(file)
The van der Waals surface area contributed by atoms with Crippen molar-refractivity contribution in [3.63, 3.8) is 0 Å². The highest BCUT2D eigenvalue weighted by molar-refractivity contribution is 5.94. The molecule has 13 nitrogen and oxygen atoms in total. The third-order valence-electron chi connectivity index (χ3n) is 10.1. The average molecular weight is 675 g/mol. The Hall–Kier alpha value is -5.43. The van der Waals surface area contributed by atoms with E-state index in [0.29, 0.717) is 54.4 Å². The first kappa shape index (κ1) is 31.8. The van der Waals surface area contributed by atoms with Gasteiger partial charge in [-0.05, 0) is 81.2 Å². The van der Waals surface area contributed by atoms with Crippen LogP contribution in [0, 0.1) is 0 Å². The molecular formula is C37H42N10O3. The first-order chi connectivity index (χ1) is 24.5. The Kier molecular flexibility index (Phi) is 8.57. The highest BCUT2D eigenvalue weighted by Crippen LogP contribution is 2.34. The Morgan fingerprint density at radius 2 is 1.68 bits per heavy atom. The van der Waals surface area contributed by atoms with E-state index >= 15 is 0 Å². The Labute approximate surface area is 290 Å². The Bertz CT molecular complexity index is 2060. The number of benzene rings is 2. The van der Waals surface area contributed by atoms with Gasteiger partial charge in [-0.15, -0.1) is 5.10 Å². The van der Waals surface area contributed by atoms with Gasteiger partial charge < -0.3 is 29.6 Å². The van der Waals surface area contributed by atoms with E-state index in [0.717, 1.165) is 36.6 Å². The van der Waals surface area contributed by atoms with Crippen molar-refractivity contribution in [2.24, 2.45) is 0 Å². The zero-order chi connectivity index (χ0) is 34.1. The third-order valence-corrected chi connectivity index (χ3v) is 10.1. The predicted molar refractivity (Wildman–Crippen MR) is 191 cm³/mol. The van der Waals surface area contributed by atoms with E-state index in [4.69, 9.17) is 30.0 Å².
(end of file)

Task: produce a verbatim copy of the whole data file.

The van der Waals surface area contributed by atoms with Crippen molar-refractivity contribution in [3.63, 3.8) is 0 Å². The highest BCUT2D eigenvalue weighted by molar-refractivity contribution is 5.94. The molecule has 13 nitrogen and oxygen atoms in total. The third-order valence-electron chi connectivity index (χ3n) is 10.1. The average molecular weight is 675 g/mol. The Hall–Kier alpha value is -5.43. The van der Waals surface area contributed by atoms with E-state index in [0.29, 0.717) is 54.4 Å². The first kappa shape index (κ1) is 31.8. The van der Waals surface area contributed by atoms with Gasteiger partial charge in [-0.05, 0) is 81.2 Å². The van der Waals surface area contributed by atoms with Crippen LogP contribution in [0, 0.1) is 0 Å². The molecular formula is C37H42N10O3. The first-order chi connectivity index (χ1) is 24.5. The Kier molecular flexibility index (Phi) is 8.57. The highest BCUT2D eigenvalue weighted by Crippen LogP contribution is 2.34. The Morgan fingerprint density at radius 2 is 1.68 bits per heavy atom. The van der Waals surface area contributed by atoms with E-state index >= 15 is 0 Å². The Labute approximate surface area is 290 Å². The Bertz CT molecular complexity index is 2060. The number of benzene rings is 2. The van der Waals surface area contributed by atoms with Gasteiger partial charge in [-0.15, -0.1) is 5.10 Å². The van der Waals surface area contributed by atoms with Gasteiger partial charge < -0.3 is 29.6 Å². The van der Waals surface area contributed by atoms with E-state index in [0.717, 1.165) is 36.6 Å². The van der Waals surface area contributed by atoms with Crippen molar-refractivity contribution in [2.24, 2.45) is 0 Å². The zero-order chi connectivity index (χ0) is 34.1. The third-order valence-corrected chi connectivity index (χ3v) is 10.1. The predicted molar refractivity (Wildman–Crippen MR) is 191 cm³/mol. The van der Waals surface area contributed by atoms with E-state index in [4.69, 9.17) is 30.0 Å².